As the coronavirus crisis continues to reshape the way communities support and care for their members, libraries have been one of the public institutions, after healthcare organizations, that are closest to the frontlines.
Because libraries act as lifelines for many of the most vulnerable populations — the homeless, low-income individuals and families, and those with limited mobility, among others — their loss is often felt particularly hard.
And yet, libraries of all sizes and shapes are rising to the occasion in new and creative ways, whether that means expanding online services, hosting storytimes or other programming via video chat, or sending books by mail to residents.
It’s not only books and media, however, that some libraries are offering. Many are branching out into other community services, joining with other municipal departments to provide a full spectrum of services to citizens during the pandemic.
One of those is the Rochester Public Library in Rochester, Minn. On March 28, shortly after the library buildings were closed to the public as part of the statewide stay at home order, library staff, working with the city government, opened a COVID-19 hotline for residents. Answering community questions, after all, is something library staff are in an ideal position to do, says Kim Edson, the Rochester Public Library’s head of readers services.
“One of the special skills we’re able to provide in times of crisis is access to information,” Edson says. “We answer all kinds of questions as part of our normal business. Everyone has a place that they trust, or where they go to get community information. The library serves that purpose for many people.”
The hotline was set up as part of Rochester’s Continuity of Operations Plan (COOP), a system of disaster planning that lays out guidance for how specific critical services will continue given a variety of circumstances — a pandemic, for example.
The library is part of that COOP plan, and in line with that planning, library staff began answering community calls (in addition to regular library calls) once the hotline went operational at the end of March.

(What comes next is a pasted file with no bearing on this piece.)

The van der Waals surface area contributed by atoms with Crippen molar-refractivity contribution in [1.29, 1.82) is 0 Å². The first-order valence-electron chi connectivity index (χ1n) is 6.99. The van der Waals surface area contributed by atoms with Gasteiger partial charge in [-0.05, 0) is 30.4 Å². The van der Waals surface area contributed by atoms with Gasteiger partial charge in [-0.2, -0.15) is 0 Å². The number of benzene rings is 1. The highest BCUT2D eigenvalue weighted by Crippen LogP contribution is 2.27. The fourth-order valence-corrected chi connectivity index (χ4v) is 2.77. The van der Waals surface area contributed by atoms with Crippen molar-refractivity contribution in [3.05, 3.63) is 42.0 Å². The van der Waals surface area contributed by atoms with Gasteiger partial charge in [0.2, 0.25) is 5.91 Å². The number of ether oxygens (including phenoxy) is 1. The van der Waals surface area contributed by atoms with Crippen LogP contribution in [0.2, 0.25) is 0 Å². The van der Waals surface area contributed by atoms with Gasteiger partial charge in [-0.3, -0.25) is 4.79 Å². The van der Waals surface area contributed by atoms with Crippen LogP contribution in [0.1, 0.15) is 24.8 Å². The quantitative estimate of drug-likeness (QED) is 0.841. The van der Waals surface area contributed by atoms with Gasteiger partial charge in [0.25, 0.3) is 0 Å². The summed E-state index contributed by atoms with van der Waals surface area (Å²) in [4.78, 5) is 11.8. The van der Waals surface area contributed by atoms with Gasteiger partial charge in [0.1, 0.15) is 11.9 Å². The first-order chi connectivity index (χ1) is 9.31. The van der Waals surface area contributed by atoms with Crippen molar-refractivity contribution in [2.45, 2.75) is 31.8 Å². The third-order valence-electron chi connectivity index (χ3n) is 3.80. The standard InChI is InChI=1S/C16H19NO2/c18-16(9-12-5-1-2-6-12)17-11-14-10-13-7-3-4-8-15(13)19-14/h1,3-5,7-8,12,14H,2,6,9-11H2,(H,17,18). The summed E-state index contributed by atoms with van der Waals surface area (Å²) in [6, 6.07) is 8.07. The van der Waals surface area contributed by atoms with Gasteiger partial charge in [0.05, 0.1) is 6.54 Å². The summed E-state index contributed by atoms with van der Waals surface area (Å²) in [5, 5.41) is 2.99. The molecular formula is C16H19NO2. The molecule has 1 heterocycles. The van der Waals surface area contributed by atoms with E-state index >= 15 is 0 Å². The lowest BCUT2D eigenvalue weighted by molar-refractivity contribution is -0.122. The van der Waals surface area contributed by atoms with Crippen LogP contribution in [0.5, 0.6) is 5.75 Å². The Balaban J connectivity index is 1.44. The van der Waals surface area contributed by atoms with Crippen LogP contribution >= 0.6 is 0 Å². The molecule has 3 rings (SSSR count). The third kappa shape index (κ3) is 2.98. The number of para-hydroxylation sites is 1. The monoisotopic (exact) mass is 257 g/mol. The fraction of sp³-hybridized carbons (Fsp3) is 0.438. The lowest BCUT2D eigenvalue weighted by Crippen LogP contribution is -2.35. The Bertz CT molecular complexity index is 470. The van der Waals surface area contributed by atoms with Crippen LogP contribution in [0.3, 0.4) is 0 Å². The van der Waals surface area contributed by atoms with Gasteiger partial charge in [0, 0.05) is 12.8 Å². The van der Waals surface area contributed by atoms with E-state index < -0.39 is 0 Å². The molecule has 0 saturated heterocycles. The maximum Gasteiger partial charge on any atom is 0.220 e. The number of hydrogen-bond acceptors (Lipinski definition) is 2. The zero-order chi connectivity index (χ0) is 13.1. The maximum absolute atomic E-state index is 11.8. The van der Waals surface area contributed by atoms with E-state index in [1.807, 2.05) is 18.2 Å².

In order to ensure that every caller receives accurate, up-to-date information, the library has been working collaboratively with other city departments to compile a standardized list of resources and information.
“We are constantly working on the list of resources in the community, and sharing those resources so everyone’s getting a consistent message,” Edson says.
The questions coming through fall into a wide variety of categories, from questions about social distancing, to medical questions, which are referred to one of the city’s two nurse triage lines.
Other calls that come in are from concerned citizens reporting gatherings of people. “We’ve had calls along the lines of, ‘People are playing pickleball in the field across the street, and we don’t think they should be doing that,’” says Edson. “We report it, and then the emergency operations center assigns someone to take care of it — in that case, it went to the Parks and Recreation department and law enforcement. When they saw that people weren’t voluntarily stopping, they went and took the rims off the basketball courts.”
Many calls also relate to travel or employment issues. “We had one question from a man in Nebraska who wanted to travel to a funeral in Wisconsin, and he wanted to know if he would be stopped by state patrol. We also get some that have to be referred to the city attorney’s office, for example, ‘My employer’s asking me to do this and this, and I think it’s in violation of the law.’”
And of course, the hotline serves many of the city’s underserved populations, as well as those suffering economically from the effects of the virus. Calls about how to get food from local food banks, hot meals for schoolchildren who are no longer in school, how to apply for unemployment — Edson and her fellow library staffers hear all this and more.
“We’re averaging about 60 calls a day,” Edson says. “Mornings are busiest, evenings tend to be slowest.” In accordance with Minnesota’s stay at home order, all library staff are working from home, and most are using their cell phones to answer phone calls.
In fact, the COVID-19 hotline isn’t the only way that the library is helping those in need in Rochester.
Staffers are making “social connectedness” calls to library users, to check in on them and make sure they have whatever resources they need, be that food, medicine, books, or access to the library’s digital collection.
In addition, the library is collaborating with the city and the surrounding Olmsted County to set up a day shelter for unsheltered people in the town’s civic center. Like so many other homeless shelters across the nation, Rochester’s homeless shelter had to close because it couldn’t provide enough space for social distancing.
“We serve unsheltered people all the time,” Edson says. “This seemed like a natural extension of what we already do.”
Staff at the temporary day shelter are working to connect guests with the social services they need, from food assistance, to housing and other services.
“These are unusual times,” says Edson. “I think we’ve been very able to demonstrate the capabilities of the library to our community. We’re doing what we’ve always done, but on steroids.”
Elizabeth Pandolfi is a freelance arts and culture journalist. She is the former arts editor of the Charleston City Paper, and her work has appeared in Art and Antiques magazine, Charleston magazine, WNC magazine, and other publications.